Is Eagle County taking mental health seriously, particularly in our jail? (letter)
Editor’s note: Bradley Hawks was arrested on Saturday, Nov. 3, and charged with domestic violence, stalking, harassment and posting a private image for harassment. Last year, the Colorado Legislature passed Senate Bill 17-207, which includes provisions to end the use of jails and correctional facilities as placement options for individuals on emergency mental health holds if they have not also been charged with a crime.
In response to your article on the mental health crisis in Eagle County (“County faces record number of suicides,” Monday, Nov. 19):
Hello, my name is Bradley, and I have struggled with mental health most of my adult life caused by a slow-growing tumor in my frontal lobe. I recently had a mental breakdown, which resulted with me as a guest of Eagle County jail on suicide watch.
The atrocious conditions and the jail’s lack of concern or understanding of mental health is alarming.
The approximately 6-foot-by-10-foot cell has no sink, no mirror, no toilet, no toilet paper and the light never turns off. You’re stripped naked with a knee-length suicide smock and expected to use a 4-inch-by-12-inch grated hole in the floor as a bathroom.
MindSprings Health came and spoke to me a few hours after my arrival and recommended I be given back my glasses and moved into general population. I waited until after dinner and asked the corrections officer why I hadn’t been moved; his response was, “Those girls don’t run this place, Sargent does.”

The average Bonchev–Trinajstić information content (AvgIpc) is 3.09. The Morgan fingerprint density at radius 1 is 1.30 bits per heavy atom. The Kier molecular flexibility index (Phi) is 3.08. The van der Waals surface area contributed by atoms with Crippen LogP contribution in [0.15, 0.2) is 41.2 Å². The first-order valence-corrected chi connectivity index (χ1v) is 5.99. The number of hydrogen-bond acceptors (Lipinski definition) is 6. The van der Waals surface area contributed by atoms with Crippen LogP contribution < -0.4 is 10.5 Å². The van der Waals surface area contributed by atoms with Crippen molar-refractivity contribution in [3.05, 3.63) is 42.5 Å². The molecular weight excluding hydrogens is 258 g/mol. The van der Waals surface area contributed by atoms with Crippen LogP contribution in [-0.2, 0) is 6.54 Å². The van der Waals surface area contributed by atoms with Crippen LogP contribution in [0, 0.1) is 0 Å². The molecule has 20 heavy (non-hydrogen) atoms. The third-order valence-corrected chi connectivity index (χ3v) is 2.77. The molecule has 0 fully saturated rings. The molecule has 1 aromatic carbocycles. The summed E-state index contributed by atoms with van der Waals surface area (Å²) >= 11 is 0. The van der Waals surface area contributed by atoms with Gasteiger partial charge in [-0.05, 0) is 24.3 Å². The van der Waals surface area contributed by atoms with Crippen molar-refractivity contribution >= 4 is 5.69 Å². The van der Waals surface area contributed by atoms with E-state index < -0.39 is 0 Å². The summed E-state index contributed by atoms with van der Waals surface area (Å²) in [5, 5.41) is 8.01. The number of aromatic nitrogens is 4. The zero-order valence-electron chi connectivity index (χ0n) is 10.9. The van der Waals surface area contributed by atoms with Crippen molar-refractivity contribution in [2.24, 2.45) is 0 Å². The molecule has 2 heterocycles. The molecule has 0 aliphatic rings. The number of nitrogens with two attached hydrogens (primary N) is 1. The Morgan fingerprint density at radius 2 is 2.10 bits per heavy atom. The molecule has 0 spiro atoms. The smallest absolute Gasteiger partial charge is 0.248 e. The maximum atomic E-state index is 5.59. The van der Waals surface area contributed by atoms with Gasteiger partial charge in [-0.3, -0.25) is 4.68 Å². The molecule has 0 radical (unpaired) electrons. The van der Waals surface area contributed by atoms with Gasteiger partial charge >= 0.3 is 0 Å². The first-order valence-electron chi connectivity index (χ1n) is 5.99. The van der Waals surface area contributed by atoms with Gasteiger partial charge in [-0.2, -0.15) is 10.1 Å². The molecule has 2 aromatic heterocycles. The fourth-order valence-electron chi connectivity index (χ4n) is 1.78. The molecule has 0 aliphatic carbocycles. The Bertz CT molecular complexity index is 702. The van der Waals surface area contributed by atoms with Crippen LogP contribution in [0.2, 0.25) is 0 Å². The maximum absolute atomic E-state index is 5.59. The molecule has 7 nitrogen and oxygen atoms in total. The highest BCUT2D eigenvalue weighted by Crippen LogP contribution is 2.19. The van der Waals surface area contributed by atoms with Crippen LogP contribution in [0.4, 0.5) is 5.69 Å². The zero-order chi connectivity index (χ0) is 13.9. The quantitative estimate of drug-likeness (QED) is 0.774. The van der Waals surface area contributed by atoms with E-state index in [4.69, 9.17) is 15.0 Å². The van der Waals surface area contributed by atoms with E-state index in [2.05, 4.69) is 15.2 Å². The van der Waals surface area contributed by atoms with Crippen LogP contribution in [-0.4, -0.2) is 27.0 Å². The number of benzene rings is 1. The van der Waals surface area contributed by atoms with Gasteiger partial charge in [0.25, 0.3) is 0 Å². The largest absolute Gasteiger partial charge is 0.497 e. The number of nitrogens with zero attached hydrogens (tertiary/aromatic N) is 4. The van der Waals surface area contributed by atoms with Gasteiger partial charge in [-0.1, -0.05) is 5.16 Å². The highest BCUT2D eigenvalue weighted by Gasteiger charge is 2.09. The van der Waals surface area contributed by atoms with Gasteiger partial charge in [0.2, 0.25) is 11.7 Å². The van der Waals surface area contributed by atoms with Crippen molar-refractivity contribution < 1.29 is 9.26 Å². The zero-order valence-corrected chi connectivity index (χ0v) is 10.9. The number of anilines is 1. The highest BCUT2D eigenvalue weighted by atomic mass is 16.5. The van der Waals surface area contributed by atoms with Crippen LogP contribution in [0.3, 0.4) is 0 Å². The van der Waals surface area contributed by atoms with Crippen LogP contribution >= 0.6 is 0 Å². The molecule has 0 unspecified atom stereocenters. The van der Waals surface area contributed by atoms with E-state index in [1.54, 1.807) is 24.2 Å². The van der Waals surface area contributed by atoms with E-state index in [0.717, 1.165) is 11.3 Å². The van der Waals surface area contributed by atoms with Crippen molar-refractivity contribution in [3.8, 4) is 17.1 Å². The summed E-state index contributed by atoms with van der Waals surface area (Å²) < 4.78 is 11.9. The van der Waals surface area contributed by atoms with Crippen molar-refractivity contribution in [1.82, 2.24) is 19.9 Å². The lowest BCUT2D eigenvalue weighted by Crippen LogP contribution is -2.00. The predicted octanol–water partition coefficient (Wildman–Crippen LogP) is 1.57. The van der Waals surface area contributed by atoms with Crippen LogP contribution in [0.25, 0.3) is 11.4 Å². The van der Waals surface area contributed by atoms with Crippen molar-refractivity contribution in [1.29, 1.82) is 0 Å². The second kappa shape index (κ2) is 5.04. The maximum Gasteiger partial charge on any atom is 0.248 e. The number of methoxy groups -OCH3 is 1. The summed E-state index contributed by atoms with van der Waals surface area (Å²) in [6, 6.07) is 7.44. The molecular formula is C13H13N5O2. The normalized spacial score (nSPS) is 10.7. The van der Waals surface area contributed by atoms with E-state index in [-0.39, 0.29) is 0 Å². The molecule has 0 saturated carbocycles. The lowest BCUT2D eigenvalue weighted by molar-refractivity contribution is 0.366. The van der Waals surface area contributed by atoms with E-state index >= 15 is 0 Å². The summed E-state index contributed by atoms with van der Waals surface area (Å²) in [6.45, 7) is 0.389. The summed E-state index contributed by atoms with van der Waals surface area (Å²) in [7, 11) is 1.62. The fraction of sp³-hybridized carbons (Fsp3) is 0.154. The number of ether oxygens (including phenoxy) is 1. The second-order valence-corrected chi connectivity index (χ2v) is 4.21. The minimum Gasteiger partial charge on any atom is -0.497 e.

I remained in that cell 48 hours longer than MindSprings recommended, was denied a shower and even my glasses, which caused severe eyestrain resulting in four seizures during my stay.
I was taken to different hospitals, which resulted in being treated with different medications at each, none of which were the medication I’m actually prescribed.
How can we expect Eagle County to take mental health seriously when the experts are disregarded and treated so callously by those in authority?
My experience has made me terrified of calling the police or 911 during a future mental health crisis because I know how coldly I will be treated.